Seven Things To Do When You Don’t Feel Like Writing
Sometimes, you’ve got an hour or two free – but you don’t feel like writing. All the advice in the world on becoming inspired or getting self-disciplined just isn’t helping you. For whatever reason, you know your ability to string together a new article or story is temporarily absent.
This needn’t be a problem: there are lots of writing-related activities that you can usefully get on with whilst waiting for the muse to reappear. Here’s just seven of them:
1. Grab your notebook and start brainstorming
Sometimes, a lack of ideas can cause you to get stuck. Maybe you want to write, but you’re not sure what to start on. Find your notebook and a pen, and start scribbling. Mind-map, write a list, use pretty colors – it doesn’t matter. Just get as many ideas down as you can. Once you’re past ten or twenty, you’ll start reaching the creative, original ones.
2. Read some great writing advice
Daily Writing Tips is a good place to start. 😉 But there are lots of other blogs out there devoted to all aspects of writing – and hundreds of different books that could help you. Look for something aimed at writers in your genre (poetry, science-fiction, article writing, academic journals, etc). Don’t just skim through a load of advice, though: take a note of any points which make you think “aha!” and scribble down ideas of how you can apply them to your own work in progress.
3. Organise your writing files
This is one writing chore I always put off: organising my files. If you have bits of your novel in a dozen different places on your computer (emails to yourself, Word documents, notes in your journal software, bits you keep online in Google docs…) then get it all sorted out. If you’re a freelancer and write for dozens of different markets, start a folder for each. That way, you’ll know exactly what you need to invoice for at the end of the month.
4. Create a portfolio of your writing
If you don’t already have one, start a portfolio of your writing. Get together some of your best pieces from the past few years (published or unpublished) and, ideally, put them into one folder on your computer. If you have the online rights to them, you might want to put them onto your website or blog. Now, when you’re writing to editors and agents, you’ll be able to respond straight away if they ask to see samples. And if you’re applying for college-level courses, you’ll have some great examples of your work to include with your application.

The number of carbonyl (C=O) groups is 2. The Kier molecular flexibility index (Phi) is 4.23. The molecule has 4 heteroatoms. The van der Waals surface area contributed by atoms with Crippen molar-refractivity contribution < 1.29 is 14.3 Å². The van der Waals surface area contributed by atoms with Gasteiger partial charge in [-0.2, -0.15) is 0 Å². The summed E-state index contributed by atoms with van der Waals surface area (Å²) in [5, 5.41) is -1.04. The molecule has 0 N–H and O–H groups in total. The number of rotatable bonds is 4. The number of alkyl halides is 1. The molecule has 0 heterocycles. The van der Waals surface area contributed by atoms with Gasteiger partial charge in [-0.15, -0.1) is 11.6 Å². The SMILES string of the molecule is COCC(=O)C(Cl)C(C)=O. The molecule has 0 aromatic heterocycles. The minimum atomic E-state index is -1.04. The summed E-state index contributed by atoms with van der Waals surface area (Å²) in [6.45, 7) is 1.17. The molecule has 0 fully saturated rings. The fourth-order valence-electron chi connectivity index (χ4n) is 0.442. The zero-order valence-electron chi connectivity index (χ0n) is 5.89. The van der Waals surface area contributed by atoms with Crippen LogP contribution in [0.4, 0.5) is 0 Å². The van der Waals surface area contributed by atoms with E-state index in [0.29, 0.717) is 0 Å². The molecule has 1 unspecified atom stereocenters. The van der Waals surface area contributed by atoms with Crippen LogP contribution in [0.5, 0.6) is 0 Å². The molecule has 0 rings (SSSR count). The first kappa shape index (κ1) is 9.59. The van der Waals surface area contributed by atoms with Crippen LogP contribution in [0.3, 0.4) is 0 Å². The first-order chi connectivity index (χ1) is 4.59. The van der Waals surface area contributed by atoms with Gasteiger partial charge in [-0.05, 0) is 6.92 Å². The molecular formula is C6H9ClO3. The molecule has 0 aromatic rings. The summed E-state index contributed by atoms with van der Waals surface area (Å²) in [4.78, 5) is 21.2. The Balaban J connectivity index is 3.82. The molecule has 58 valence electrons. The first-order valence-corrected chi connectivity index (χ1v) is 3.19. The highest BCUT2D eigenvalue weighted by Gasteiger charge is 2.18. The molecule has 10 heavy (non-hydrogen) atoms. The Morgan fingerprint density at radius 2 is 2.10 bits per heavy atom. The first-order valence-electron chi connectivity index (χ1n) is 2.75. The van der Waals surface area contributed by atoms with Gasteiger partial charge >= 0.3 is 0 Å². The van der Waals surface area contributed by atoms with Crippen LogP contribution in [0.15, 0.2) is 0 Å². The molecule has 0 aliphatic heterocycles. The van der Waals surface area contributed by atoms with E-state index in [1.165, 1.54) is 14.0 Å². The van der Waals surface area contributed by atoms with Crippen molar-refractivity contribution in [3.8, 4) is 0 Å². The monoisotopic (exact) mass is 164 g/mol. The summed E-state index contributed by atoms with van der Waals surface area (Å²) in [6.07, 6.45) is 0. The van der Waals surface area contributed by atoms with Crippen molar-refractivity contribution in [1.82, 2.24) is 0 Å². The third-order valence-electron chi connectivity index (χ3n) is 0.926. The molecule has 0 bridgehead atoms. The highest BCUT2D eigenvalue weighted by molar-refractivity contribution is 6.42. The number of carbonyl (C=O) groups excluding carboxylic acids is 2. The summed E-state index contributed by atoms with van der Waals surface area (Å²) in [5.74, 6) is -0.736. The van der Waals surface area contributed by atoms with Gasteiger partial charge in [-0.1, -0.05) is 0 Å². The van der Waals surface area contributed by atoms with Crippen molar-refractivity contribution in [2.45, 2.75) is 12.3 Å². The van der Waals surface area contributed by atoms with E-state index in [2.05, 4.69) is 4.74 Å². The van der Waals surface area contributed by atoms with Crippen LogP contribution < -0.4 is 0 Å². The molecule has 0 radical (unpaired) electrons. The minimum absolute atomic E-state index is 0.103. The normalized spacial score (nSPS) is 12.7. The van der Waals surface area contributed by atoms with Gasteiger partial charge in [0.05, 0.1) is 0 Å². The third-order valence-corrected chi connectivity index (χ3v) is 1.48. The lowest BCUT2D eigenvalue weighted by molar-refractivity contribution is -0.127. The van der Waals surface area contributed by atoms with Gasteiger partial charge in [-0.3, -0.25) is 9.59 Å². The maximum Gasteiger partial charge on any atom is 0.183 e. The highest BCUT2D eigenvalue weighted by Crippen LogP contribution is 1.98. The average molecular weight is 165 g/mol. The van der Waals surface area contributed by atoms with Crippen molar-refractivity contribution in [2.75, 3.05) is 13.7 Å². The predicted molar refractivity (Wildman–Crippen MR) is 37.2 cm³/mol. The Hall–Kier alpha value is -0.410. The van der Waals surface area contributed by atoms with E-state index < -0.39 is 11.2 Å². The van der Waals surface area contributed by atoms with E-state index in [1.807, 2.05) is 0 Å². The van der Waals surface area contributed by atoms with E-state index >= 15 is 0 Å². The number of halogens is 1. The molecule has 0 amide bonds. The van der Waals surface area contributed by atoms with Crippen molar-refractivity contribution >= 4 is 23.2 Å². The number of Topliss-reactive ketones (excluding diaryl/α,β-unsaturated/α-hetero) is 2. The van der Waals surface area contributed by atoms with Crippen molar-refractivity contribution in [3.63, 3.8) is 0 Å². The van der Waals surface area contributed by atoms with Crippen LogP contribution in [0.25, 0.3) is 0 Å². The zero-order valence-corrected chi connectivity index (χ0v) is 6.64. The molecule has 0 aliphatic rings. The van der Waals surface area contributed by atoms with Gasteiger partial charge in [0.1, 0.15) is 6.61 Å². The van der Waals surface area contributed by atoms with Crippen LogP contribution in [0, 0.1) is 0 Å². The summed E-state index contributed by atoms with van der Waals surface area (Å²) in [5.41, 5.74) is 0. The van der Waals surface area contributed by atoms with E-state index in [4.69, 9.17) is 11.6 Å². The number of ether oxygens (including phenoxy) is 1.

5. Research some markets
If you’re aiming to be published, you need to do some homework to find out which magazines, websites or publishing companies might be interested in your work. There are lots of ways to do this. You could search on Amazon for books in your genre and see who published them (Amazon lists the publisher on the book details page). Or you could use one of the many websites devoted to writers’ markets – try Jacqui Bennett Writers Bureau for short stories and Ralan’s Webstravaganza for a huge listing of markets. Also check with Writers’ Market or, if you’re in the UK, the Writers’ and Artists’ Yearbook to make sure that company is accepting submissions.
6. Send out some short stories or articles
For those of you who know the markets you have in mind – send them some of your work. Proof-read that story languishing on your hard-drive, print it out (double spaced, nice white paper), write a cover letter to the editor, include a self-addressed envelope with return postage, and pop the whole lot in the post. Many markets accept emailed manuscripts, but check the submission guidelines first.
7. Read some great fiction
Finally, if all else fails, just put your feet up with a good book. Choose an author who you love, and luxuriate in their prose – but keep half your mind on figuring out why exactly you love their writing, and spotting what techniques they use. Alternatively, pick up something you wouldn’t normally read, and cast a critical eye over the ways in which the style differs from your usual favourites. You’ll almost certainly learn something.
What writing-related activities do you get on with when you’re lacking the energy to write?
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